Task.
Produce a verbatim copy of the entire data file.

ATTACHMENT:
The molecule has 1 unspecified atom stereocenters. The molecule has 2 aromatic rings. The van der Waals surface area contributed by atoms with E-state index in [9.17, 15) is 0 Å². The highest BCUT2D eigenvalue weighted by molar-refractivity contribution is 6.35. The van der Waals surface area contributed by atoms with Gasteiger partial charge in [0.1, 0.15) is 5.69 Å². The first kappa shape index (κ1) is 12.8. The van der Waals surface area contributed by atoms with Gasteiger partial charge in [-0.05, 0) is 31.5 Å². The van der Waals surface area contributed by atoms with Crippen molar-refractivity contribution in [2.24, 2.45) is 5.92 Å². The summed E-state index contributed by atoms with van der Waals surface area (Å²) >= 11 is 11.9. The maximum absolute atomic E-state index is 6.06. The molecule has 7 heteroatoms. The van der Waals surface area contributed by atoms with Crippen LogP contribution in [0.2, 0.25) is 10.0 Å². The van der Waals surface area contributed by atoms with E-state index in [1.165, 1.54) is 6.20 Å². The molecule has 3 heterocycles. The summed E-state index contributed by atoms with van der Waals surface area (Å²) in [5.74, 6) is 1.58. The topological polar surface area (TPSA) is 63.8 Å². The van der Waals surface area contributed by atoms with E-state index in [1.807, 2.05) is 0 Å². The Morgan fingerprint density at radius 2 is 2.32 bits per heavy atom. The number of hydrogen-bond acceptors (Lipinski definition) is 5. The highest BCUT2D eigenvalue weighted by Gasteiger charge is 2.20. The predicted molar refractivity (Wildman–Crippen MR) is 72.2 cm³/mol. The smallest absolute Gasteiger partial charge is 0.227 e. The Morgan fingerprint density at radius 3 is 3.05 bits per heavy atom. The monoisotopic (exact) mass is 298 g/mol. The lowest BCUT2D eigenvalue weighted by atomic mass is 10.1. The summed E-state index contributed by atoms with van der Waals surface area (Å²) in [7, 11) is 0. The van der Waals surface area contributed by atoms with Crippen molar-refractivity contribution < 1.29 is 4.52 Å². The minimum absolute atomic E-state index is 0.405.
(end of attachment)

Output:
The molecule has 1 unspecified atom stereocenters. The molecule has 2 aromatic rings. The van der Waals surface area contributed by atoms with E-state index in [9.17, 15) is 0 Å². The highest BCUT2D eigenvalue weighted by molar-refractivity contribution is 6.35. The van der Waals surface area contributed by atoms with Gasteiger partial charge in [0.1, 0.15) is 5.69 Å². The first kappa shape index (κ1) is 12.8. The van der Waals surface area contributed by atoms with Gasteiger partial charge in [-0.05, 0) is 31.5 Å². The van der Waals surface area contributed by atoms with Crippen molar-refractivity contribution in [2.24, 2.45) is 5.92 Å². The summed E-state index contributed by atoms with van der Waals surface area (Å²) >= 11 is 11.9. The maximum absolute atomic E-state index is 6.06. The molecule has 7 heteroatoms. The van der Waals surface area contributed by atoms with Crippen LogP contribution in [0.2, 0.25) is 10.0 Å². The van der Waals surface area contributed by atoms with E-state index in [1.165, 1.54) is 6.20 Å². The molecule has 3 heterocycles. The summed E-state index contributed by atoms with van der Waals surface area (Å²) in [5.74, 6) is 1.58. The topological polar surface area (TPSA) is 63.8 Å². The van der Waals surface area contributed by atoms with E-state index in [1.807, 2.05) is 0 Å². The Morgan fingerprint density at radius 2 is 2.32 bits per heavy atom. The number of hydrogen-bond acceptors (Lipinski definition) is 5. The highest BCUT2D eigenvalue weighted by Gasteiger charge is 2.20. The predicted molar refractivity (Wildman–Crippen MR) is 72.2 cm³/mol. The smallest absolute Gasteiger partial charge is 0.227 e. The Morgan fingerprint density at radius 3 is 3.05 bits per heavy atom. The monoisotopic (exact) mass is 298 g/mol. The lowest BCUT2D eigenvalue weighted by atomic mass is 10.1. The summed E-state index contributed by atoms with van der Waals surface area (Å²) in [7, 11) is 0. The van der Waals surface area contributed by atoms with Crippen molar-refractivity contribution < 1.29 is 4.52 Å². The minimum absolute atomic E-state index is 0.405.